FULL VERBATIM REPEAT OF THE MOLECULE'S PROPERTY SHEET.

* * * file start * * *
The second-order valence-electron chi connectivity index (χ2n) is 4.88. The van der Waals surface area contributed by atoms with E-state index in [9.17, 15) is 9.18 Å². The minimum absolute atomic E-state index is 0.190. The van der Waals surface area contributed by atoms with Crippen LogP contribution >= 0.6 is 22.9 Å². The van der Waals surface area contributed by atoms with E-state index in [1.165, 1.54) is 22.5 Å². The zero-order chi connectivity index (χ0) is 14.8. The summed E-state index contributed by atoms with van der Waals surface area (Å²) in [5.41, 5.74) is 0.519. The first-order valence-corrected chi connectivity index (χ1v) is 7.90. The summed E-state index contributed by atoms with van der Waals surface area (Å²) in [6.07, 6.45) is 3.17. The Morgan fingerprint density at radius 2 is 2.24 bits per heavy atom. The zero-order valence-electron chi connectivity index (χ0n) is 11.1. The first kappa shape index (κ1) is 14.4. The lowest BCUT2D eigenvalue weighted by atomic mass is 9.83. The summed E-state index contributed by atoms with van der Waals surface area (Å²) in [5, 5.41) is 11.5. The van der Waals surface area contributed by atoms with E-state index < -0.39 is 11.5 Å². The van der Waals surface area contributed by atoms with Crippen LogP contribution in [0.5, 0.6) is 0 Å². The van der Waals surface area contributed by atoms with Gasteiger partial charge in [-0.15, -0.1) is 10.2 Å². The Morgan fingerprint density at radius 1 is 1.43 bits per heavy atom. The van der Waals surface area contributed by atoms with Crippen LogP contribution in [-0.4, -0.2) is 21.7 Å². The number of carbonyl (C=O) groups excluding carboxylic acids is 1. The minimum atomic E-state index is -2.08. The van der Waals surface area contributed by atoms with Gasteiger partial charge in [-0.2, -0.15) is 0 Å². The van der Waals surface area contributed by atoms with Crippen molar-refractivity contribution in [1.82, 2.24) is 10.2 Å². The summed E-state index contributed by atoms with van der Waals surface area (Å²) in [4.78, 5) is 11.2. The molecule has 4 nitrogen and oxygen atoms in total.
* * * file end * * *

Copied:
The second-order valence-electron chi connectivity index (χ2n) is 4.88. The van der Waals surface area contributed by atoms with E-state index in [9.17, 15) is 9.18 Å². The minimum absolute atomic E-state index is 0.190. The van der Waals surface area contributed by atoms with Crippen LogP contribution >= 0.6 is 22.9 Å². The van der Waals surface area contributed by atoms with E-state index in [1.165, 1.54) is 22.5 Å². The zero-order chi connectivity index (χ0) is 14.8. The summed E-state index contributed by atoms with van der Waals surface area (Å²) in [5.41, 5.74) is 0.519. The first-order valence-corrected chi connectivity index (χ1v) is 7.90. The summed E-state index contributed by atoms with van der Waals surface area (Å²) in [6.07, 6.45) is 3.17. The Morgan fingerprint density at radius 2 is 2.24 bits per heavy atom. The zero-order valence-electron chi connectivity index (χ0n) is 11.1. The first kappa shape index (κ1) is 14.4. The lowest BCUT2D eigenvalue weighted by atomic mass is 9.83. The summed E-state index contributed by atoms with van der Waals surface area (Å²) in [5, 5.41) is 11.5. The van der Waals surface area contributed by atoms with E-state index < -0.39 is 11.5 Å². The van der Waals surface area contributed by atoms with Crippen LogP contribution in [0.5, 0.6) is 0 Å². The van der Waals surface area contributed by atoms with Gasteiger partial charge in [-0.15, -0.1) is 10.2 Å². The Morgan fingerprint density at radius 1 is 1.43 bits per heavy atom. The van der Waals surface area contributed by atoms with Crippen LogP contribution in [-0.4, -0.2) is 21.7 Å². The number of carbonyl (C=O) groups excluding carboxylic acids is 1. The minimum atomic E-state index is -2.08. The van der Waals surface area contributed by atoms with Gasteiger partial charge in [-0.2, -0.15) is 0 Å². The van der Waals surface area contributed by atoms with Crippen molar-refractivity contribution in [1.82, 2.24) is 10.2 Å². The summed E-state index contributed by atoms with van der Waals surface area (Å²) in [4.78, 5) is 11.2. The molecule has 4 nitrogen and oxygen atoms in total.